French Anticorruption Agency's 2021 Activity Report: Methodological Weaknesses Cause Compliance Program Shortcomings
Despite the efforts made by companies to comply with the requirements of the Sapin 2 law, most anticorruption programs in France remain qualitatively insufficient.
The French Anticorruption Agency ("FAA"), a national regulatory authority created by Law 2016-1691 of December 9, 2016 ("Sapin II law"), has just released its 2021 activity report.
An analysis of the inspections the FAA carried out on economic actors (i.e., companies in the private or competitive sector) points to some key conclusions.
First, the FAA determined that there has been quantitative progress in the implementation of aspects of corporate compliance programs consistent with FAA guidance. In this regard, the FAA noted that of the 34 inspections it carried out on its own initiative in 2021 concerning economic actors, 25 showed no breach of the obligation to implement and deploy the compliance procedures and systems provided for in Article 17 of the Sapin II law. The remaining nine inspections revealed various deficiencies relating to certain compliance program components—namely, a risk map (two cases), a third-party assessment system (six cases), and a training system for the most exposed managers and employees (one case).
On the other hand, in its 2021 activity report, the FAA cites major shortcomings from a qualitative perspective. In a large majority of the inspected companies, the quality and effectiveness of the measures and procedures put in place were found to be inadequate. In particular, the FAA found deficiencies with regard to:
- 85% of the risk maps;
- 67% of the processes for identifying the most exposed employees and the content of anticorruption training;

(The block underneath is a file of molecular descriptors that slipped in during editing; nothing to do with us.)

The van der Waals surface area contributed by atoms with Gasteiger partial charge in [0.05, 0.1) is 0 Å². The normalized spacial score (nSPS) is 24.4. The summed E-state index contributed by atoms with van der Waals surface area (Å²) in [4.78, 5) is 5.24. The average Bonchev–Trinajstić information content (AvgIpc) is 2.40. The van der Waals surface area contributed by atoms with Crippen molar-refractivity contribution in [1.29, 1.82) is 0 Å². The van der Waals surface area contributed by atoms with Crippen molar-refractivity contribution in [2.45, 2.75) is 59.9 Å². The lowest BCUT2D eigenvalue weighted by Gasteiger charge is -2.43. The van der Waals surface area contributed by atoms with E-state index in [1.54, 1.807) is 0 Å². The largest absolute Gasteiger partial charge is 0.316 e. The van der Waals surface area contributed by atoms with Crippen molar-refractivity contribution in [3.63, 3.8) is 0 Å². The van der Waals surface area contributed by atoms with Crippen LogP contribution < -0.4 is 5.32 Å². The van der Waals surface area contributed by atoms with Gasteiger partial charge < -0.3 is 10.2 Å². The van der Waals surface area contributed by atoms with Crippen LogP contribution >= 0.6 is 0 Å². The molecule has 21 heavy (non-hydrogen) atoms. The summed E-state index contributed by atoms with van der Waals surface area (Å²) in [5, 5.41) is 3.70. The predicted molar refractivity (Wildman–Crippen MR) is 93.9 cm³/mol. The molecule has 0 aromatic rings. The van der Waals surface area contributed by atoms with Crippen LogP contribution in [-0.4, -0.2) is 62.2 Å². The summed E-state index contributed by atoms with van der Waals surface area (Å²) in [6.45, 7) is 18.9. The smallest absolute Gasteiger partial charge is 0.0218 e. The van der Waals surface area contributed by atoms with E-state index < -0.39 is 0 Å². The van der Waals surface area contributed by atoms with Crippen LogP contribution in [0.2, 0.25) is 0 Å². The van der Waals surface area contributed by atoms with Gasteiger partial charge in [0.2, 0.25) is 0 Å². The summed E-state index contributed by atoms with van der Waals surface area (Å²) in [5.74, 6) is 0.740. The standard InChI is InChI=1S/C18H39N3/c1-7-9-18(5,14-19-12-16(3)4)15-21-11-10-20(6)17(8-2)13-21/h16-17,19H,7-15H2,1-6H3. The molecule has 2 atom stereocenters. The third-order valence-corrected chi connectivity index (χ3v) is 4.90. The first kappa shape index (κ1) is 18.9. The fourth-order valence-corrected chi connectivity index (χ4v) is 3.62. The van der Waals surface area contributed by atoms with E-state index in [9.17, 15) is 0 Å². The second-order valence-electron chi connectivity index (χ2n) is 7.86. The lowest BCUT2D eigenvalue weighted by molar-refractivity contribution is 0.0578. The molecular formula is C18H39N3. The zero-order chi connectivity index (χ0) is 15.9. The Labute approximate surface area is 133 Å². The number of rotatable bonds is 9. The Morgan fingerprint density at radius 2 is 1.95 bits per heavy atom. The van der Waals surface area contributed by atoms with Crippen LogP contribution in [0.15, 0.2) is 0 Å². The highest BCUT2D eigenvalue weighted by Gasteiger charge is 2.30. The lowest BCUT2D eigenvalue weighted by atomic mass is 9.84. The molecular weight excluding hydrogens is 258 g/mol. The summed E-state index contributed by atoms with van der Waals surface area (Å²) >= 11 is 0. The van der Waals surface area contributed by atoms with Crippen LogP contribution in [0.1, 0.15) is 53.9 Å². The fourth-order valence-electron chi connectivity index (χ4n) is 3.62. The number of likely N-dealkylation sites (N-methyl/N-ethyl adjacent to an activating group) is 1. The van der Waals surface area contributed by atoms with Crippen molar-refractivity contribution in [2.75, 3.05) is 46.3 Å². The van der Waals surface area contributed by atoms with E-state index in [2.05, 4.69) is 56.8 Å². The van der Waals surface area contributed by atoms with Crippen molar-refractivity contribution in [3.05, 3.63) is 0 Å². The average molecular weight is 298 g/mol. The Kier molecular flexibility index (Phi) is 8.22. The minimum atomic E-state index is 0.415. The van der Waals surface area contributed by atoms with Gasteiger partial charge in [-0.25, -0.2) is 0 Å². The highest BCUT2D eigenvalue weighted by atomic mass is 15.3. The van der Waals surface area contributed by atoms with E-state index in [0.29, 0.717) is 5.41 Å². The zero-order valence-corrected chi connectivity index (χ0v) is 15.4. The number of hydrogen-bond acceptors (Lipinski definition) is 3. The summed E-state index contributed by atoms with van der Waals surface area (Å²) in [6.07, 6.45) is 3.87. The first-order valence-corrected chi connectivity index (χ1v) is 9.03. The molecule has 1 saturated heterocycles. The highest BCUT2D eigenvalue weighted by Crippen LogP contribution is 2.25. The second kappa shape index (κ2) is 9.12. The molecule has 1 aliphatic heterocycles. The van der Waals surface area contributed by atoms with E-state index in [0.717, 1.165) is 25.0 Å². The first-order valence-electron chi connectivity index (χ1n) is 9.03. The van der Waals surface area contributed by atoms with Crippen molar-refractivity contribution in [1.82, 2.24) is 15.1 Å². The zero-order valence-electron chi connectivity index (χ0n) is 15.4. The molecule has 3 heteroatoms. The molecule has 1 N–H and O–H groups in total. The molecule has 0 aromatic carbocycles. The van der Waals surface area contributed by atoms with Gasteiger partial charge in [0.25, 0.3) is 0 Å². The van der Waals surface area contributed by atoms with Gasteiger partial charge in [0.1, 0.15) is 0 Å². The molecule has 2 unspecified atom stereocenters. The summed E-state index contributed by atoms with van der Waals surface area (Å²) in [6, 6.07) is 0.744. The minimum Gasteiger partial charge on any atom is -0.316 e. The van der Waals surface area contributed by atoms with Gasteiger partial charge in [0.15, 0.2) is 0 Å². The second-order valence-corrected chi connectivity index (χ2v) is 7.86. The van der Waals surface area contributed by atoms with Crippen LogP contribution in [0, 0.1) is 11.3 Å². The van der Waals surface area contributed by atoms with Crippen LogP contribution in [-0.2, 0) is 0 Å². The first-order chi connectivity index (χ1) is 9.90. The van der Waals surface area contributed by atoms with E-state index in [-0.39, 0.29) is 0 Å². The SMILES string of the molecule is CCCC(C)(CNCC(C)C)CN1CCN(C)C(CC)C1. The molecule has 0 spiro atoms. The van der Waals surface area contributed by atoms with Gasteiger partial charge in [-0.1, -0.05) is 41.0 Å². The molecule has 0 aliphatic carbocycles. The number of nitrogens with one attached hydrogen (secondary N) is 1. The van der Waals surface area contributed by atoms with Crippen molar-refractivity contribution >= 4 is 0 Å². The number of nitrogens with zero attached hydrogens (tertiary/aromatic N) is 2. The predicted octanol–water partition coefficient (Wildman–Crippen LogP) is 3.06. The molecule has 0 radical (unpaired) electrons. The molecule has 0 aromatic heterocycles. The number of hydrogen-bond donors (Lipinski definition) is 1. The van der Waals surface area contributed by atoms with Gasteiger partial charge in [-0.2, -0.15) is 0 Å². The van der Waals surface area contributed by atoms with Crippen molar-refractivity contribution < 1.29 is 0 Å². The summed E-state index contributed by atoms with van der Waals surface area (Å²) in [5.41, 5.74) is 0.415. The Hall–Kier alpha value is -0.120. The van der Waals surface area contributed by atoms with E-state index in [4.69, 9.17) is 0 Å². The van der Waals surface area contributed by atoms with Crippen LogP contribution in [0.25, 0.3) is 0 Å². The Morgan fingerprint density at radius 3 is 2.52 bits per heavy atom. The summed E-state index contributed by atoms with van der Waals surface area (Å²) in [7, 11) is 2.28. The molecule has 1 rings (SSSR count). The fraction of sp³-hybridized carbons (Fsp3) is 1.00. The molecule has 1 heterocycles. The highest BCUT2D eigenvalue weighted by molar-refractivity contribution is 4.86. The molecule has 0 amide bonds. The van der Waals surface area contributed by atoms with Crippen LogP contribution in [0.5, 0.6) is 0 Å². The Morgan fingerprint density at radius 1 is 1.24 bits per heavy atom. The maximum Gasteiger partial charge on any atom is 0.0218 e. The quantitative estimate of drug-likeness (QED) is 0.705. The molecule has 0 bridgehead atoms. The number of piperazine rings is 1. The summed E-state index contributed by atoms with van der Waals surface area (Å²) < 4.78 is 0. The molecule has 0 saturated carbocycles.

- 91% of third-party assessment systems;
- 92% of measures for monitoring and controlling the anticorruption system; and
- 100% of accounting controls.
Put simply, these figures show that with respect to many of the inspected companies, the FAA was unconvinced of the effectiveness of the compliance measures they have put in place.
This is notable because the deficiencies cited in the FAA's activity report relate to core measures and underscore the necessity of adopting rigorous and coherent methodologies that can be defended before the FAA on a rational and logical basis.
In particular, the development of risk mapping (like that of the evaluation and monitoring procedure over time) requires the adoption of a quasi-scientific approach. The methodological options chosen, as well as the choice of mathematical variables, must not only be documented but also explained in terms of objective criteria. The overall consistency of the system implemented and the precise identification of the specific characteristics of the company concerned (sector of activity, geographical area, governance, etc.) would be relevant factors to present in the event of an FAA inspection.
The FAA report demonstrates that the agency has a multidisciplinary team composed of agents with varied profiles from both the civil service and the business world, including magistrates, engineers, and experts in the audit field. It also provides a good reminder that companies that engage with the FAA are generally well served by likewise having the assistance of advisors with similar perspectives, skills, and competencies.
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